Dylan Fields (aka “Fletch”) is the proprietor of the always-entertaining Blog Cabins, as well as the Grand Vizier of the Large Association of Movie Blogs. I frequent the former and MZ is a proud member of the latter – both are worth your attention. He turns his attention here to the dynamics, the mystical connection, the ’secret sauce’ if you will of brotherly directing teams.
“If me and my brother had to work together it wouldn’t be happy days. They’ve got an amazing amount of respect for each other and they’re both making the same film. There were never any decisions that had to be made one way or another. It was just easy. Before you actually start a film that’s going to be directed by two people you think, “well that’s going to be weird…” But after about five minutes you forget and you don’t even notice.”
– Kelly McDonald on her experience working with the Coen brothers.
Much is made of the fact that Joel and Ethan Coen are brothers. It’s understandable – people are curious how any two people, much less siblings, can work as equals on a film, when doing so could easily become a nightmare. The slightest decision that one filmmaker must make now becomes a collaborative process. Does this make it easier to create a film or harder? Is hair pulled out? Who “owns” the ideas, and is the dynamic changed when one does?
Though the Coens aren’t the first directing team to win the Best Director prize at the Academy Awards (that would be Jerome Robbins and Robert Wise for West Side Story), they are the first pair of siblings to do so. However, they’re hardly the first pair of successful directing brothers, nor the last (I can find no record of any “known” sisters team). I wondered: how do all these pairs get along? What trends are there, if any? Here are my findings:
If you didn’t know better, you might think that Peter and Bobby Farrelly (There’s Something About Mary, Kingpin) were twins. In an interview with Random House, Peter stated “It’s half as difficult. Everything’s a lot easier when you work with someone you know just about as well as you know yourself. We take a lot of the load from each other. When in doubt, we can just look at each other and the other guy either has a quizzical look like ‘I’m wondering about this too,’ in which case we have to look further, or he just kind of gives a nod like ‘It’s okay.’”
Relative newcomers to the scene, Mark and Michael Polish broke out with their film Twin Falls, Idaho and followed it up with the Billy Bob Thornton-starring The Astronaut Farmer. They are in fact twins, and identical ones at that, though they don’t seem to be quite as in tune as you might expect from a couple guys that were born at the same time. Says Mark, “I mean, it’s give and take. We’re not really competitive where we’re saying like that’s mine or that’s yours. It’s always for the better of the movie, or the truth of the movie. If he has an idea I think is good or just an idea that he’ll throw out sometimes I won’t go with it.”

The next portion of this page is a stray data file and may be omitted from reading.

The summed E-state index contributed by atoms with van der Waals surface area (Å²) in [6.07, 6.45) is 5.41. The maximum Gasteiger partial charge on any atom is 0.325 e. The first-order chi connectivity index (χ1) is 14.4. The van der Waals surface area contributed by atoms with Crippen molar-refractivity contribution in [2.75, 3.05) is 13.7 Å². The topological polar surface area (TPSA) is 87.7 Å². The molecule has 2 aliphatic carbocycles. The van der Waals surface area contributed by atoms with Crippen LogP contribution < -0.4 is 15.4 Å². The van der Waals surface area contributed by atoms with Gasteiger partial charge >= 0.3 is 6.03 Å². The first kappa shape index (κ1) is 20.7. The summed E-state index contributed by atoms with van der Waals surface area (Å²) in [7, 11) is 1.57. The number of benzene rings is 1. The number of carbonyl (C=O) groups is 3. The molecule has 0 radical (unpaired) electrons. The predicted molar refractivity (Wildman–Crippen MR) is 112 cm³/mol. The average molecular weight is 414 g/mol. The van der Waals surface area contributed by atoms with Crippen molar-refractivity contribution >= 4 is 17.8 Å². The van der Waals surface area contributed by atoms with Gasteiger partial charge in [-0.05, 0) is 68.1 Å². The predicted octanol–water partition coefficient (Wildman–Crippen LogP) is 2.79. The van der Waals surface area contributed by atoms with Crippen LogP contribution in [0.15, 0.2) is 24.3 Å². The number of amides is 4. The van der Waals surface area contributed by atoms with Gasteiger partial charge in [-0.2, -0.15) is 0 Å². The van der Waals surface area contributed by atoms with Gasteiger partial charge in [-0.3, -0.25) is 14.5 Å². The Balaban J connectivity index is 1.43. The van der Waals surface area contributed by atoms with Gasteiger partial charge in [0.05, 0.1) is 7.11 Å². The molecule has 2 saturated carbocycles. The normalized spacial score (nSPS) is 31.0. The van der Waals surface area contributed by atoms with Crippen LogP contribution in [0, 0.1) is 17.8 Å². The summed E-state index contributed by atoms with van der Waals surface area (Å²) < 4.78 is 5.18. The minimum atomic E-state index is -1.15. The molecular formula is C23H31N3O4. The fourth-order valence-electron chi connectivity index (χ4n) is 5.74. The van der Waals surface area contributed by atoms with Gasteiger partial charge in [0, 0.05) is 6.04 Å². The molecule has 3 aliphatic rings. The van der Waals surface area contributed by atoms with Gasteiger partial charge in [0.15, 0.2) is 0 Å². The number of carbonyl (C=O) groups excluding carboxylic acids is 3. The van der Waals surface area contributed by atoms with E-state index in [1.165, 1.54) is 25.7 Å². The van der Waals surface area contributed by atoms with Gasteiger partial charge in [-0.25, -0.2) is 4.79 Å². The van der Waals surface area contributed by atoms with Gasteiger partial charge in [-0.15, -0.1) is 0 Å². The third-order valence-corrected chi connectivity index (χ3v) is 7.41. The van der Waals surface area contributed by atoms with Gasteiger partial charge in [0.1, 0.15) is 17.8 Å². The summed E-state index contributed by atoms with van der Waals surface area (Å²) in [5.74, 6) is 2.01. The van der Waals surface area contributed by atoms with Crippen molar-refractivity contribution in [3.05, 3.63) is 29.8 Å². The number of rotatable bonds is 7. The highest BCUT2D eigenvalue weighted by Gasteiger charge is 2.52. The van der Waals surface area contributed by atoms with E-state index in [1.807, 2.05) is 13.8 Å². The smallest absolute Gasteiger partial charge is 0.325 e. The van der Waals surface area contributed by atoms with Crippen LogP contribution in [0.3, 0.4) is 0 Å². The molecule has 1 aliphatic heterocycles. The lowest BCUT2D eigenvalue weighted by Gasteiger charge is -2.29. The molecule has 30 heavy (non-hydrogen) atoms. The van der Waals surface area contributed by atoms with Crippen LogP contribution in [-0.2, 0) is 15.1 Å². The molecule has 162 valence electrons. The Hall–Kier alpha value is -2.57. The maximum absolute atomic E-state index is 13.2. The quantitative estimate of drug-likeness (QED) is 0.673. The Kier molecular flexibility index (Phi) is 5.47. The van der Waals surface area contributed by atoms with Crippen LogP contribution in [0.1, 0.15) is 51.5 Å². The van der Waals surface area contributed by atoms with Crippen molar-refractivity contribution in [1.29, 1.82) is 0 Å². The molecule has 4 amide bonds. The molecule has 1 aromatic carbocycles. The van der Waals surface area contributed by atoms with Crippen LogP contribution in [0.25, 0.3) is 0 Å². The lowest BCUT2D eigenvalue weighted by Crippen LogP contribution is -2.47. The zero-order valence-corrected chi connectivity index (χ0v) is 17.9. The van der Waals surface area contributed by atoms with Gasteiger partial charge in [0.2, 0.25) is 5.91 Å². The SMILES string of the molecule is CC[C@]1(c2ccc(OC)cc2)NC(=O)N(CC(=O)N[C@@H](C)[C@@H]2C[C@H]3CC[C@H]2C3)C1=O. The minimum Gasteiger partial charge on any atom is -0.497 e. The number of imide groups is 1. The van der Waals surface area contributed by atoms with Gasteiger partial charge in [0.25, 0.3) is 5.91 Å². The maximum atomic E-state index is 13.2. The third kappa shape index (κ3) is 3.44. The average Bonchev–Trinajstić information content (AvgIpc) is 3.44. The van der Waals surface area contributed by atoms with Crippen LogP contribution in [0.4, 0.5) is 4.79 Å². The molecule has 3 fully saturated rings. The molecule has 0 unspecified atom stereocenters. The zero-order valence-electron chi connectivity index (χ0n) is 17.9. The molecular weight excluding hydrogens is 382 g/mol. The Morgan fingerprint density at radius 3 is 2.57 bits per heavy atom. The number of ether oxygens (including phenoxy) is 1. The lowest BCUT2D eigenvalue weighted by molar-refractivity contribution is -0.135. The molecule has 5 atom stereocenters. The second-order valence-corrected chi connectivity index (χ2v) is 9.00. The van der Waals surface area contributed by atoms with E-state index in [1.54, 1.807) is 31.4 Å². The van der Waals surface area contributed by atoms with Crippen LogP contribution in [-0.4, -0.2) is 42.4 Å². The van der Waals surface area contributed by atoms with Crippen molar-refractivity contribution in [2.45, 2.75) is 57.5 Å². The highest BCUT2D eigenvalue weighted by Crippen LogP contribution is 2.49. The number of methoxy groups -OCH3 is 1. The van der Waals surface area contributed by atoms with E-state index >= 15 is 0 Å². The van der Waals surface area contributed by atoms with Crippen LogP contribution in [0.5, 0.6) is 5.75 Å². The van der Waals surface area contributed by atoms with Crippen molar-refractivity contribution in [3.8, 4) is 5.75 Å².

The notoriously shy Wachowski brothers have been making films together since 1996’s Bound, and have been pretty much out of the public eye ever since. However, Movie Poop Shoot managed to get them to open up a bit at the time Bound was released, as Larry had this to say about working with his brother: “Well, we’re both very very lazy and having someone else do half the work is very convenient.”
Chris and Paul Weitz ofAmerican Pie fame started out as a directing team, and though they seem to help each other out on their own recent films, they haven’t directed together since 2001’s About a Boy. Says Paul about working together again, ” I’d love to but it basically would require us to be equally excited about a project and, and that doesn’t seem to happen all that often. I mean basically the reason I didIn Good Company was that Chris didn’t particularly want to do it. We don’t have any kind of rules about what we will or won’t do together or not, and I really hope that we will. But to do that it would kind of have to be something that, that he really wanted to do.”
The anomaly in all this has to be the Scotts. Ridley and younger brother Tony have each been making movies for decades, but the two have not directed a feature together (not counting childhood work). However, in 1995, they did form a production company together(Scott Free Productions), and both have produced their subsequent films under that banner. Also, they both produce the CBS drama Num3ers. I can only imagine that their age difference (Ridley is seven years Tony’s senior) is the leading factor for their lack of collaboration, as Ridley was already established by the time Tony’s first feature was released in 1983 (though he had made a pair of shorts earlier).
If anything is to be gleaned from all this, it might be that nothing is to be gleaned. No pair seems to be alike in terms of their work process, yet they are all alike in the mutual respect each gives the other. Joel and Ethan for their part, have this to add: “It’s loose and informal. We don’t split things up, like one person does a scene and the other reworks it. We sit in a room together and talk each scene through, and we work without an outline; we just start from the beginning.”
Finally, my favorite quote, from a Hollywood.com interview with the Coens:
HW: Did you always dream you would end up working together like this? Are there added benefits to working with a brother?
JC: I haven’t detected any benefits yet. [Laughs] I don’t think it was an intentional…
EC: We didn’t do it on purpose.
JC: We didn’t really. Sh*t happens, you know? And then you look back and go “Oh, that’s how it worked out.”
As the Chemical Brothers might say, Brothers Gonna Work It Out.